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The subcommissural organ regulates brain development via secreted peptides

Abstract

The subcommissural organ (SCO) is a gland located at the entrance of the aqueduct of Sylvius in the brain. It exists in species as distantly related as amphioxus and humans, but its function is largely unknown. Here, to explore its function, we compared transcriptomes of SCO and non-SCO brain regions and found three genes, Sspo, Car3 and Spdef, that are highly expressed in the SCO. Mouse strains expressing Cre recombinase from endogenous promoter/enhancer elements of these genes were used to genetically ablate SCO cells during embryonic development, resulting in severe hydrocephalus and defects in neuronal migration and development of neuronal axons and dendrites. Unbiased peptidomic analysis revealed enrichment of three SCO-derived peptides, namely, thymosin beta 4, thymosin beta 10 and NP24, and their reintroduction into SCO-ablated brain ventricles substantially rescued developmental defects. Together, these data identify a critical role for the SCO in brain development.

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Fig. 1: Identifying genes expressed specifically in SCO cells and developing corresponding Cre/CreER mouse lines.
Fig. 2: Specificity of Sspo-CreER and Sspo-Cre mouse strains for SCO labeling.
Fig. 3: Phenotypes observed in SCO-ablated mice.
Fig. 4: Neuronal properties of the mouse brain after SCO ablation.
Fig. 5: SCO promotes neuronal development.
Fig. 6: Detection of neuropeptides in SCO and their release into CSF.
Fig. 7: SCO-secreted peptides promote neuronal development in vitro.
Fig. 8: SCO-secreted peptides rescue phenotypes in SCO-ablated mice.

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Data availability

All research materials and data are publicly available. New Cre mouse strains are in the process of being donated to the Jackson Laboratory mouse repository for distribution. RNA-seq are publicly available from NCBI GEO (accession numbers GSE214744 and GSE226349) and peptidomic data from IPROX (accession numbers 15E4 and U0Jm). RNA-seq results: these data have been deposited in the publicly available NCBI GEO database and will be released to the public upon publication. The accession information is as follows: SCO bulk RNA-seq (https://www.ncbi.nlm.nih.gov/geo/query/acc.cgi?acc=GSE214744), secure token ivatogiazvabpoj; RNA-seq of neurons with peptide incubation (https://www.ncbi.nlm.nih.gov/geo/query/acc.cgi?acc=GSE226349), secure token yfkvcygwxbkrvyr; peptideomics data (https://www.iprox.cn/page/PSV023.html;?url=1713509741810ndGU), accession number 15E4; proteomics data (https://www.iprox.cn/page/PSV023.html;?url=1697721703737jgBn), accession number U0Jm.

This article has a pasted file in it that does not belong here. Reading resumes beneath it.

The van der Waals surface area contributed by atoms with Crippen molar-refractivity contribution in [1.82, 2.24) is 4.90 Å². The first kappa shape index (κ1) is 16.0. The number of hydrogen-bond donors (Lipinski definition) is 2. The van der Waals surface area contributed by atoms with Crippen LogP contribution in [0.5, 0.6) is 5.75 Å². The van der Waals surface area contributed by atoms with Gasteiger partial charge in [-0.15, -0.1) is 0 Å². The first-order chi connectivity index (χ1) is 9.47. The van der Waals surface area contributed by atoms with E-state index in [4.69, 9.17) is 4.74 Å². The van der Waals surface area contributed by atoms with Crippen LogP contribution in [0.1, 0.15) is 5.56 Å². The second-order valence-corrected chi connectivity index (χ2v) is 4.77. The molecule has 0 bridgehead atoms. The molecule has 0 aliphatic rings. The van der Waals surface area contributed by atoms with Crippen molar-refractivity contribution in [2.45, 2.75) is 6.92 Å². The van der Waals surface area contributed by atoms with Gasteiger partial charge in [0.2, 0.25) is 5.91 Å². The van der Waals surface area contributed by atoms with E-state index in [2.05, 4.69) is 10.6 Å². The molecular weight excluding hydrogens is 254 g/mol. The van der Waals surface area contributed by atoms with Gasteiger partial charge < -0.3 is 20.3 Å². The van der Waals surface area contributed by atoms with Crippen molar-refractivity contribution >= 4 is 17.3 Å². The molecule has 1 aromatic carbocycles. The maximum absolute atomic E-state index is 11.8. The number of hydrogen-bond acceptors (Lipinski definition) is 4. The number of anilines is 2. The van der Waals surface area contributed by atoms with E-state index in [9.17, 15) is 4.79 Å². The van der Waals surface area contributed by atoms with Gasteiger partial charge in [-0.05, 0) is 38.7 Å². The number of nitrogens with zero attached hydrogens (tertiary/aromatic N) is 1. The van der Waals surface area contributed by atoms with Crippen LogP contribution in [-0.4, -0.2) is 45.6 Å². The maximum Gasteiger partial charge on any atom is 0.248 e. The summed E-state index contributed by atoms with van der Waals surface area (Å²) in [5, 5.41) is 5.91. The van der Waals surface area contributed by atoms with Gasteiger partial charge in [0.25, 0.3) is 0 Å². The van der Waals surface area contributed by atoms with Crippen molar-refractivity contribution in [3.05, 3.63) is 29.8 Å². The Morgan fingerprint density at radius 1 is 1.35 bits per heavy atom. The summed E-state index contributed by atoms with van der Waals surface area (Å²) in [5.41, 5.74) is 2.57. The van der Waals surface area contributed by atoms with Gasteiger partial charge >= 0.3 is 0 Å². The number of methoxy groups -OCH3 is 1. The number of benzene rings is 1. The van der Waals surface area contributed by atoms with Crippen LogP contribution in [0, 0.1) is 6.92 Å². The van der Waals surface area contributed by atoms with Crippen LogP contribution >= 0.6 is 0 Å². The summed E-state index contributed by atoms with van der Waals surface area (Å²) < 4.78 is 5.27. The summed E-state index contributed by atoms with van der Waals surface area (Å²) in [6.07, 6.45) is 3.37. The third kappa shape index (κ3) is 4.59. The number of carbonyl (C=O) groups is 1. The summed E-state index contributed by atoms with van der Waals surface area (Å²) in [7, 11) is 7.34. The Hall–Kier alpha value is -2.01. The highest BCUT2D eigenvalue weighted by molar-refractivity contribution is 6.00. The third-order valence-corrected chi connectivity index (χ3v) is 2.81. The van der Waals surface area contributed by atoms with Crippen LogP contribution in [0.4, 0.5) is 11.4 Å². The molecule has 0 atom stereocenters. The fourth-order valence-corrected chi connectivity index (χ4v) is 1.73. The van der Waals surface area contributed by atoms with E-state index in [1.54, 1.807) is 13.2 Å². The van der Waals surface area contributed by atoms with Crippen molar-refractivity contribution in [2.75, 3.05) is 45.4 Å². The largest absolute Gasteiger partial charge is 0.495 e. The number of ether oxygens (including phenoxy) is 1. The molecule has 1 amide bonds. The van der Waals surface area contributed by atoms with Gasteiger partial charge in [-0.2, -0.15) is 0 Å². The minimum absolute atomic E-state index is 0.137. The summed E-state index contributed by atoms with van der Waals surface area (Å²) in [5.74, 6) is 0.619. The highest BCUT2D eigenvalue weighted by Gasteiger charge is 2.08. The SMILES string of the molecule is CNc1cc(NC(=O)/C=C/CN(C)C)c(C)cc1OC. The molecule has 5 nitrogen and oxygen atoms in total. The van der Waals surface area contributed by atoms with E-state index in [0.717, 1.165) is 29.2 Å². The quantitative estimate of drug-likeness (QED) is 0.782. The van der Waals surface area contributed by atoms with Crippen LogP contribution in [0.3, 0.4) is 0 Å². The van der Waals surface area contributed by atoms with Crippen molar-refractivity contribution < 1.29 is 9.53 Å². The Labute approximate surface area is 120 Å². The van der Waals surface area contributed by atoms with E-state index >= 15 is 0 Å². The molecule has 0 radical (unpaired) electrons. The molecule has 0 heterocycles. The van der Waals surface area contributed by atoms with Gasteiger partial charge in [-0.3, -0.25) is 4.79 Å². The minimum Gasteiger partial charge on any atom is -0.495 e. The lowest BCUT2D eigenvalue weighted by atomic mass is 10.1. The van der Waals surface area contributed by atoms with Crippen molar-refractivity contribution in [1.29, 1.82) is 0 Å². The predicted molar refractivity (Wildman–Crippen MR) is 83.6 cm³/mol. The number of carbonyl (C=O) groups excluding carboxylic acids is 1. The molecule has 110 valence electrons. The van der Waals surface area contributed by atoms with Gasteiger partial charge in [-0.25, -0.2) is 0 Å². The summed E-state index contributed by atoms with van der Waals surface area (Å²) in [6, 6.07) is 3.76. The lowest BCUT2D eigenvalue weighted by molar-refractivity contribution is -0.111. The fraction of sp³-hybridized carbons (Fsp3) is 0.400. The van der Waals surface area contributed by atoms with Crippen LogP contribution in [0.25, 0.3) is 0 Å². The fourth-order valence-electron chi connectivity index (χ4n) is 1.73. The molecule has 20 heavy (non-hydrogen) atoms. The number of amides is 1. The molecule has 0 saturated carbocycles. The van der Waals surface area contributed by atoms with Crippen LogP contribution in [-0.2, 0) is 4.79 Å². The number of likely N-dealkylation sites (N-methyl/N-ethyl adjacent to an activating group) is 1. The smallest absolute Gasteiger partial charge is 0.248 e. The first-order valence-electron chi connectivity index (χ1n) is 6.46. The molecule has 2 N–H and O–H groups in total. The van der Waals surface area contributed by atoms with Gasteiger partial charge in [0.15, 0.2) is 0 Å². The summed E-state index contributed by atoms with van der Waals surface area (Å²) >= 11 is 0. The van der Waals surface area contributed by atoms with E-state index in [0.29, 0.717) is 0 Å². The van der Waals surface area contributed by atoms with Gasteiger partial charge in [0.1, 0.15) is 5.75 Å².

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Acknowledgements

We thank lab members in Ge laboratories, B. Samuels and T. Taylor for their feedback and critical reading of the manuscript. We thank Q. Guo, X. Gao and M. Jia in the imaging core of CIBR for assistance with imaging and data analysis. We thank W. Li, S. Huang and R. Shen at the animal core facility for assistance with animal care and purchasing. We thank J. Chen and X. Zhang at the Genomics Center for sequencing and fluorescence-activated cell sorting. We thank the MS facility of the Phoenix Center for use of their instrumentation. We thank F. Huang for suggestions. This work was supported in part by grants from the STI2030-Major Projects (2022ZD0204700), the Natural Science Foundation of China and Beijing Scholars to W.G. (32170964); startup funds from CIBR, the National Key R&D Program of China to C.J. (no. 2021YFA1302601); and a grant from the US National Institutes of Health (NIH, R01DK071801) to L.L. The Orbitrap instruments were purchased through support from an NIH shared instrument grant (NIH-NCRR S10RR029531).

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Contributions

W.G. conceived and supervised the project. T.Z., D.A., P.W., L.L., C.J., W.S. and W.G. designed experiments. T.Z. performed most experiments, including mouse genetics, cell ablation, neuronal culture, immunostaining, imaging, RNAscope mFISH, mouse breeding and genotyping, CSF collection and rescue experiments, among others. P.W., Y.X., F.M., Y.Z., T.Z. and C.J. performed peptidomics and proteomics and data analysis. W.G., Z.Z., T.T. and X. Zhang performed SCO bulk RNA-seq; C.X., D.A. and W.G. analyzed the RNA-seq data. W.G. and T.Z. determined the genes for genetic mouse strains. T.Z. and J.L. assisted in MRI data acquisition and analysis, T.T. assisted in MRI imaging, Z.B. and T.Z. performed AAV viral labeling and peptide injection and assisted in slice imaging. X.-J.C., J.-L.L., J.Y. and L. Zheng assisted in brain slice imaging and electrophysiology. F.L. assisted in neuronal culture. M.Y. assisted in RNA-seq. C.L. assisted in electron microscopy. X. Zou and Z.F. assisted in mouse breeding, genotyping and immunostaining. Z.G. assisted in CSF collection. W.G., W.S., L.L., B.L., C.J., T.H., Z.L., L. Zhang, H. Zhang and H. Zeng provided reagents. T.Z. and W.G. wrote the manuscript. All authors discussed, reviewed and edited the manuscript.

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Correspondence to Lingjun Li, Wenzhi Sun or Woo-ping Ge.

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Zhang, T., Ai, D., Wei, P. et al. The subcommissural organ regulates brain development via secreted peptides. Nat Neurosci 27, 1103–1115 (2024). https://doi.org/10.1038/s41593-024-01639-x

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